Dog Grooming Licensing Essential Information
Licensing and certification in this field, although not always required, can help candidates stand out in the field. Individuals interested in the field of pet grooming can benefit from information about state-mandated facility and individual licensing requirements, certification options, career information, and education possibilities for aspiring groomers.
What States Require Dog Groomers to Be Licensed?
Licensing requirements for pet groomers and pet grooming facilities vary by state. The majority of pet grooming licensure requirements apply to facilities. States may specify facility standards, such as room requirements, grooming equipment, drying cages, exercise areas, and interior accouterments. Individual pet groomer licensure requirements vary more widely by state. Some states, such as New York and Michigan, don't require licensing at all. Others, such as Connecticut, require licensing of both a groomer and a grooming facility. Some states, such as Michigan, require pet groomers to have a domestic animal pest management license if they provide flea baths for clients.
Dog Groomer Certification Options
Pet groomers can earn voluntary professional certification through the National Dog Groomers Association of America (NDGAA). Certification is not a requirement for licensing. NDGAA offers seminars that lead to certification. Generally lasting two days, the seminars cover the basics of pet grooming and styling. On the first day, instructions and demonstrations are given for grooming standard breeds. The second day of the seminar gives an aspiring pet groomer the opportunity to display their skills to a board of NDGAA certifiers. To become certified, pet groomers must pass a written exam and demonstrate the skills that they have acquired.
Pet groomers work for themselves or for others in pet salons, kennels, veterinary clinics, or mobile grooming services. Pet groomers need to be able to work with animals, including large dogs. They must know the styling standards for different breeds. Common job duties include bathing pets, styling pets' hair, trimming nails, recognizing signs of disease or poor health, sterilizing equipment, and ensuring that the workplace meets regulatory standards. Some people in this career may be interested in pursuing work as a veterinary technician. According to the U.S. Bureau of Labor Statistics (BLS), animal care and service workers earned a median annual salary of $23,950 in 2018. This career is expected to grow 22%, or much faster than average, during the 2016 to 2026 decade, also according to the BLS.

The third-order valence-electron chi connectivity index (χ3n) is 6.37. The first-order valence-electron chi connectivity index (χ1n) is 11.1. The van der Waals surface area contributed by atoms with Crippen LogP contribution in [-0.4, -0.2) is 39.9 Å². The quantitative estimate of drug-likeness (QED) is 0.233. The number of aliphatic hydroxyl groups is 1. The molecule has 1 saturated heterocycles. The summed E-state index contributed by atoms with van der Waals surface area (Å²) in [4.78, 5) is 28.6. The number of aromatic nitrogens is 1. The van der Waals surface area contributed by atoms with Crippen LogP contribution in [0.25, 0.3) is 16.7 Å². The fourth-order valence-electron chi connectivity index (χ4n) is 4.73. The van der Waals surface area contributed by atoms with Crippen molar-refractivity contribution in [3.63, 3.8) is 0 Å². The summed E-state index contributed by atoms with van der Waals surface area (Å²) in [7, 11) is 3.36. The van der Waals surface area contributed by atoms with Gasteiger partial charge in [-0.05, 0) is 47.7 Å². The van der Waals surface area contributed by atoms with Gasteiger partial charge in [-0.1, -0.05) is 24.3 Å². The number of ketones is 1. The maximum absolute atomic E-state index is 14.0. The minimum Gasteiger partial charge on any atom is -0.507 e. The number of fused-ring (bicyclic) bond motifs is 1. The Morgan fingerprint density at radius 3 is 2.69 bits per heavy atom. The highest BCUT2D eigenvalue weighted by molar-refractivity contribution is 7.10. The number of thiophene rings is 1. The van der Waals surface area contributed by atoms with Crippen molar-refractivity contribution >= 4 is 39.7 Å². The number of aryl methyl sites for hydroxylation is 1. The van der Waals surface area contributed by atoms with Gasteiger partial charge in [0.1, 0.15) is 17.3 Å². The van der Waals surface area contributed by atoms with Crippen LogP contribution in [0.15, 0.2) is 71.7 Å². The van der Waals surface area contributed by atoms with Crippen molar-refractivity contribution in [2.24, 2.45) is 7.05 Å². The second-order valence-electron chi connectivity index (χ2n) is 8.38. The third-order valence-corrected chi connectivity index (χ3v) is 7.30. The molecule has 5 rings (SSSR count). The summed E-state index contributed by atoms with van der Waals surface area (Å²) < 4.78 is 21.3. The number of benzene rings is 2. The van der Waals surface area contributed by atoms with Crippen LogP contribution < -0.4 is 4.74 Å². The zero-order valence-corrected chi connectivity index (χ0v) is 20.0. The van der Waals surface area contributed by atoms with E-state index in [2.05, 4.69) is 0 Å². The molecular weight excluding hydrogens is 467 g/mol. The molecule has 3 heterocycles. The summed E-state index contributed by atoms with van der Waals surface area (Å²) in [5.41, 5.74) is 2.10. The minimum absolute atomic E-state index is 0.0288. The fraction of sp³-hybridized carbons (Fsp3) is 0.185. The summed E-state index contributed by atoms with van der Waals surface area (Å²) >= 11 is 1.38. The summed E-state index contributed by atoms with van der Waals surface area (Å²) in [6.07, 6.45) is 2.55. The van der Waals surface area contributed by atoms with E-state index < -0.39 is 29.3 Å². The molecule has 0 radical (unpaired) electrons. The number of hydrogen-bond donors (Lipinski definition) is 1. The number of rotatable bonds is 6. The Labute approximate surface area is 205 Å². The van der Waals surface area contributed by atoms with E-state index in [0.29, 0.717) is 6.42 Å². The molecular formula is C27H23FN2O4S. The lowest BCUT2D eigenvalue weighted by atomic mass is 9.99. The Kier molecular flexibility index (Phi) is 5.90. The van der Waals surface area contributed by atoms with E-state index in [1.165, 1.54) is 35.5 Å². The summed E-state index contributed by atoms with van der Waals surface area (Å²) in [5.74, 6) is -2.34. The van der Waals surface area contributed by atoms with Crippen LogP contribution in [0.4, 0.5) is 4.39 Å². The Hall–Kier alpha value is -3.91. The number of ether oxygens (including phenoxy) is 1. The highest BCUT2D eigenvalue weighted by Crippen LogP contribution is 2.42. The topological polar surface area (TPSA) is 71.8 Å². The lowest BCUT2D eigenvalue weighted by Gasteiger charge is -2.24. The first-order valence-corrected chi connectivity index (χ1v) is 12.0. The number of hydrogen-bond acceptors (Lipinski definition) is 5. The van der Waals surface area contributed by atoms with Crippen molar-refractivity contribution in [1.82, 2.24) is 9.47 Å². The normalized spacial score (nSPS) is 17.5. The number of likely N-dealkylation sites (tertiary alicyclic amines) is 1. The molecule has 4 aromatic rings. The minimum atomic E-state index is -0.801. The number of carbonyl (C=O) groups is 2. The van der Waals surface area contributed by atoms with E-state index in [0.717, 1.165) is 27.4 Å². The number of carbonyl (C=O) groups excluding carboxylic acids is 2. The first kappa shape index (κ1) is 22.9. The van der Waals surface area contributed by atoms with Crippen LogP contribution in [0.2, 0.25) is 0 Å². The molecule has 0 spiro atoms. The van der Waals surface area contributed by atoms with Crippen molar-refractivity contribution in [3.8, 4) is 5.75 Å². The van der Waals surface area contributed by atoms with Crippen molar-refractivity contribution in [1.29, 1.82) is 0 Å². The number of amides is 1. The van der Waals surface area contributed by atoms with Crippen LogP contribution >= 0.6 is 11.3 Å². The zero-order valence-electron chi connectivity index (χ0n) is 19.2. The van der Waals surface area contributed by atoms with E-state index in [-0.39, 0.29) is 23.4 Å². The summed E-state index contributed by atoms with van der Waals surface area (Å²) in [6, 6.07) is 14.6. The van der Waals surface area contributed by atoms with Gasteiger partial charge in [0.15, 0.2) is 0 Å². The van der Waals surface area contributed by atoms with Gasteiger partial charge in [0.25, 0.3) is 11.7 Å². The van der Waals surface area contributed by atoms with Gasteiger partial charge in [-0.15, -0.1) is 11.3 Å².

According to the BLS, the minimum educational requirement for animal care and service workers, including pet groomers, is a high school diploma. They often gain the skills they need through an informal apprenticeship with a licensed or experienced groomer, or with a career school, community college, or online dog grooming school. These training programs may take about 16 weeks to complete, but the lengths can differ depending on the school and the curriculum that they cover. Some states may recommend training schools on their official websites.
Most state licensing requirements in the field of pet grooming apply only to facilities, but individuals in some states may need to meet licensure requirements. Professional certifications are also available in the field, which can demonstrate competency in pet grooming.